Three projects selected for state construction reform pilot program
Universities can use design/build, CM At-Risk
Three university building projects of various sizes have been selected to test whether state agencies and educational institutions should be permitted to use an expanded range of project delivery systems for constructing capital facilities.
As expected, the six "core phases" of the $1 billion expansion of the Ohio State University's medical center was selected by Board of Regents Chancellor Eric Fingerhut as the large pilot project. These phases, which will include construction of a hospital tower, relocating and upgrading infrastructure and roadways and construction of a chiller plant, are estimated to cost $658 million.
Fingerhut designated the University of Toledo's proposed $7.8 million in renovations to the Center for Biosphere Research at the Bowman-Oddy Laboratories Building and Wolfe Hall as the medium-sized project.
The small project is the fourth phase of renovations at Central State University's Emery Hall, an historical building constructed as a women's dorm in 1913. That project is estimated to cost $1.75 million.
Inclusion of the "construction reform" pilot program in a budget correction bill (H.B. 318) passed last December in the Ohio General Assembly ended a bitter partisan fight over whether and when the state should adopt the wide-ranging changes proposed last April by the Ohio Construction Reform Panel.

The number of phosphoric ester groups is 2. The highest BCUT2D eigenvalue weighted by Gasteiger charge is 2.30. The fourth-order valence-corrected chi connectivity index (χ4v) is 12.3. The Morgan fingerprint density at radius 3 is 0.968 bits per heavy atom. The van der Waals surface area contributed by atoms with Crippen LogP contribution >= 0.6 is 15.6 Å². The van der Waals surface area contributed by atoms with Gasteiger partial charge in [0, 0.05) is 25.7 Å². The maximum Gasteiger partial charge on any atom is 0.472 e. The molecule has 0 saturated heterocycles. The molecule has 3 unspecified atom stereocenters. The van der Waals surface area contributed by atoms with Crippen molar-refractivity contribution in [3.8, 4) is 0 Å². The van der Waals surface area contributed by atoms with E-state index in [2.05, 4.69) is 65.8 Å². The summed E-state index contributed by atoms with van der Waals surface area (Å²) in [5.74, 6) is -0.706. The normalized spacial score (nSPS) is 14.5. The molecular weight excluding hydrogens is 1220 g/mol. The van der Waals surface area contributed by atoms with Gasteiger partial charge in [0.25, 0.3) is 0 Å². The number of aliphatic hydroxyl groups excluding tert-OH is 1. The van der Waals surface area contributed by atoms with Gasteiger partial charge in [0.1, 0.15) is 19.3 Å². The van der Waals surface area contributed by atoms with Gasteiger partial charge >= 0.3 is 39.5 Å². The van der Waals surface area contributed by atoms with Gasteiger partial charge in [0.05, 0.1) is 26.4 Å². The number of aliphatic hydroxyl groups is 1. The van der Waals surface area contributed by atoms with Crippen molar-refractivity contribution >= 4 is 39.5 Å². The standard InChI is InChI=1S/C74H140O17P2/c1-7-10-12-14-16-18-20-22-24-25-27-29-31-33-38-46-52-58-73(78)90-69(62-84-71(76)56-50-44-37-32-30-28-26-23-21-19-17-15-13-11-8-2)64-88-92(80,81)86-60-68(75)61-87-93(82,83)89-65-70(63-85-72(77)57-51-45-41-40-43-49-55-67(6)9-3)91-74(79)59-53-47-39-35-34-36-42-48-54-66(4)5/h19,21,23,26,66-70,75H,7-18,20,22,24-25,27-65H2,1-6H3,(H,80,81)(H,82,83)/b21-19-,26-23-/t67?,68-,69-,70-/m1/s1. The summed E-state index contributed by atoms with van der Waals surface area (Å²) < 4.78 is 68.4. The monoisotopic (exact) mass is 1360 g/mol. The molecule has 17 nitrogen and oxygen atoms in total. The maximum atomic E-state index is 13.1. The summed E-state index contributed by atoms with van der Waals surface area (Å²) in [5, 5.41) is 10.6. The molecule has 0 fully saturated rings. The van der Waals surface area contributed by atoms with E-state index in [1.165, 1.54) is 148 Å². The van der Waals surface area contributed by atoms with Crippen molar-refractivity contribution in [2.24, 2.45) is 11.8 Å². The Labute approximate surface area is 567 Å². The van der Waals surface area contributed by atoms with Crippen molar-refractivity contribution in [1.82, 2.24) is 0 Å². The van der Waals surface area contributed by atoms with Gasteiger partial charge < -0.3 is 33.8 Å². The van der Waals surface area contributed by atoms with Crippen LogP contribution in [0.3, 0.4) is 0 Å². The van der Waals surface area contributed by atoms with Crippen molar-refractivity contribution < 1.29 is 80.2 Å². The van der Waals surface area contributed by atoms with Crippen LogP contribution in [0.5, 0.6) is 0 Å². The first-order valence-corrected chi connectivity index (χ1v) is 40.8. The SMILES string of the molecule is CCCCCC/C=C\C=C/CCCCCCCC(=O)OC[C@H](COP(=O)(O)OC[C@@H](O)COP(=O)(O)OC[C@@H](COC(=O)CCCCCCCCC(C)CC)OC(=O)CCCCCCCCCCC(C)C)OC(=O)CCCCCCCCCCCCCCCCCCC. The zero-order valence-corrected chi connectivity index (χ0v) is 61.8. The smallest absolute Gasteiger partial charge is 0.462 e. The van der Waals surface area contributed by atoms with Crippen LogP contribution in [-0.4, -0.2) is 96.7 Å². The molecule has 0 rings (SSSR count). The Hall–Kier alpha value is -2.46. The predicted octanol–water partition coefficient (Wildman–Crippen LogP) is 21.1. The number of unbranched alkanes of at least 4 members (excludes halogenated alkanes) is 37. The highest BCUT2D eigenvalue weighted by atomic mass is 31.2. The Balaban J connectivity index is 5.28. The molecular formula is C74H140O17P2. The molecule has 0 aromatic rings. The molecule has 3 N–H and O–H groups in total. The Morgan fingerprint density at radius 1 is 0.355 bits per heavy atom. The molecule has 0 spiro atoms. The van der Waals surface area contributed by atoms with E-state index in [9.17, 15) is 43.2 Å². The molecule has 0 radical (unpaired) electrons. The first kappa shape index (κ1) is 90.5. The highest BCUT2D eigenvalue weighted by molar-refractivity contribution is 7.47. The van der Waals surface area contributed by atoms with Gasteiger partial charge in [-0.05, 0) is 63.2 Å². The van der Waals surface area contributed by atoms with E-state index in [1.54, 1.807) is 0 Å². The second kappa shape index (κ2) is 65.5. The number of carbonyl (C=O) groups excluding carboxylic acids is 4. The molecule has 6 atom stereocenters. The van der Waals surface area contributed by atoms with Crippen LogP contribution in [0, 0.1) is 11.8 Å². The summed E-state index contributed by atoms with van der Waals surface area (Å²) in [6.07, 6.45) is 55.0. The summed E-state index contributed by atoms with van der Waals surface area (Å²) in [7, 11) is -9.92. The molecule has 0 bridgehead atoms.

Members of the Republican-controlled state Senate tried to incorporate the panel's recommendations in their entirety in the budget fix bill. But the Democrat-dominated House of Representatives, along with Governor Ted Strickland, balked, contending the recommendations had not been fully considered in the legislature.
As a compromise, the Board of Regents was given authority to experiment with three new project delivery systems on a small, medium and large project at Ohio's higher education institutions. The project delivery options are construction manager at-risk, design-build and design-assist.
University officials have long contended that Ohio's multiple prime contracting requirement for public works construction adds significant cost to university building projects. The pilot program "will help determine the cost savings associated with giving state colleges, universities and government more options to bid and award work," Fingerhut said.
All three of the projects come with a disadvantaged (EDGE) business participation goal. For OSU its 20%, and for the other two projects the goal is 15%.
Final approval for the projects is pending an April 5 vote of the Controlling Board.
Regents spokesman Michael Chaney said the legislation authorizing the pilots requires twice-a-year progress reports to state leaders, but the institutions plan to keep officials apprised of developments as the projects unfold. The first full report is expected by the end of the year, he said.
"Our plan is to provide updates as we get them along with the semiannual reports," he said.